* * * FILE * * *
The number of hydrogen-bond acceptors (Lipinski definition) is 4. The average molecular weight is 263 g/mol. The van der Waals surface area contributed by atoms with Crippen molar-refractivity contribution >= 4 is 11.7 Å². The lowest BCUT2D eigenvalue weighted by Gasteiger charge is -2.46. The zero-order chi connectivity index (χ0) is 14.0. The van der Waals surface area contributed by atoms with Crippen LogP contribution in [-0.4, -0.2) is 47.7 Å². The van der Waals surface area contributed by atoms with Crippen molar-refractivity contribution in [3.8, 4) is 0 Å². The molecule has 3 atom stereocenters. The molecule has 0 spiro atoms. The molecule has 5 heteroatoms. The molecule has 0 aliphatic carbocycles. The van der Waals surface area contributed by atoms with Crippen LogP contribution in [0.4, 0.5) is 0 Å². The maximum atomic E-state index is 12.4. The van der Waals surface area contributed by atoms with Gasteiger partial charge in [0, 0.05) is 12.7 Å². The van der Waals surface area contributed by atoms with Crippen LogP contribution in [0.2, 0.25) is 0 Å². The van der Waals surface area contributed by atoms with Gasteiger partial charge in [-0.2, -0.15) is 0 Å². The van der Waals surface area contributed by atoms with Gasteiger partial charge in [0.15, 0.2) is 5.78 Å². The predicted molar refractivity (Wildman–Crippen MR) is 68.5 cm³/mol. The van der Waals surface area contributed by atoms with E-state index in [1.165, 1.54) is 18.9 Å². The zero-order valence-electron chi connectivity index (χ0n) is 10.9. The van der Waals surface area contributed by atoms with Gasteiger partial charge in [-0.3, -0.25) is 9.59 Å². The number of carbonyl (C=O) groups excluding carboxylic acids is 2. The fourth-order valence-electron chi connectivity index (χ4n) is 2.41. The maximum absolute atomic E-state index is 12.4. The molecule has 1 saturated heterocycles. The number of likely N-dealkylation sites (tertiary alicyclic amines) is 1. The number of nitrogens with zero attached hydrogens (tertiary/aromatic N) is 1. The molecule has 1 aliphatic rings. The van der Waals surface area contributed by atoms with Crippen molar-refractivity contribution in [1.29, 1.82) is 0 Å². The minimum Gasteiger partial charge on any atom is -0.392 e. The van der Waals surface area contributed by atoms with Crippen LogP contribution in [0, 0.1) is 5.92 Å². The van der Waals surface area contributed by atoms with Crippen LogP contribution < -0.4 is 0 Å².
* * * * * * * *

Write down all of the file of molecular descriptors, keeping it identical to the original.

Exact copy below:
The number of hydrogen-bond acceptors (Lipinski definition) is 4. The average molecular weight is 263 g/mol. The van der Waals surface area contributed by atoms with Crippen molar-refractivity contribution >= 4 is 11.7 Å². The lowest BCUT2D eigenvalue weighted by Gasteiger charge is -2.46. The zero-order chi connectivity index (χ0) is 14.0. The van der Waals surface area contributed by atoms with Crippen LogP contribution in [-0.4, -0.2) is 47.7 Å². The van der Waals surface area contributed by atoms with Crippen molar-refractivity contribution in [3.8, 4) is 0 Å². The molecule has 3 atom stereocenters. The molecule has 0 spiro atoms. The molecule has 5 heteroatoms. The molecule has 0 aliphatic carbocycles. The van der Waals surface area contributed by atoms with Crippen LogP contribution in [0.4, 0.5) is 0 Å². The maximum atomic E-state index is 12.4. The van der Waals surface area contributed by atoms with Gasteiger partial charge in [0, 0.05) is 12.7 Å². The van der Waals surface area contributed by atoms with Crippen LogP contribution in [0.2, 0.25) is 0 Å². The van der Waals surface area contributed by atoms with Gasteiger partial charge in [-0.2, -0.15) is 0 Å². The van der Waals surface area contributed by atoms with Gasteiger partial charge in [0.15, 0.2) is 5.78 Å². The predicted molar refractivity (Wildman–Crippen MR) is 68.5 cm³/mol. The van der Waals surface area contributed by atoms with E-state index in [1.165, 1.54) is 18.9 Å². The zero-order valence-electron chi connectivity index (χ0n) is 10.9. The van der Waals surface area contributed by atoms with Gasteiger partial charge in [-0.3, -0.25) is 9.59 Å². The number of carbonyl (C=O) groups excluding carboxylic acids is 2. The fourth-order valence-electron chi connectivity index (χ4n) is 2.41. The maximum absolute atomic E-state index is 12.4. The molecule has 1 saturated heterocycles. The number of likely N-dealkylation sites (tertiary alicyclic amines) is 1. The number of nitrogens with zero attached hydrogens (tertiary/aromatic N) is 1. The molecule has 1 aliphatic rings. The van der Waals surface area contributed by atoms with Crippen molar-refractivity contribution in [1.29, 1.82) is 0 Å². The minimum Gasteiger partial charge on any atom is -0.392 e. The van der Waals surface area contributed by atoms with Crippen LogP contribution in [0, 0.1) is 5.92 Å². The van der Waals surface area contributed by atoms with Crippen LogP contribution < -0.4 is 0 Å².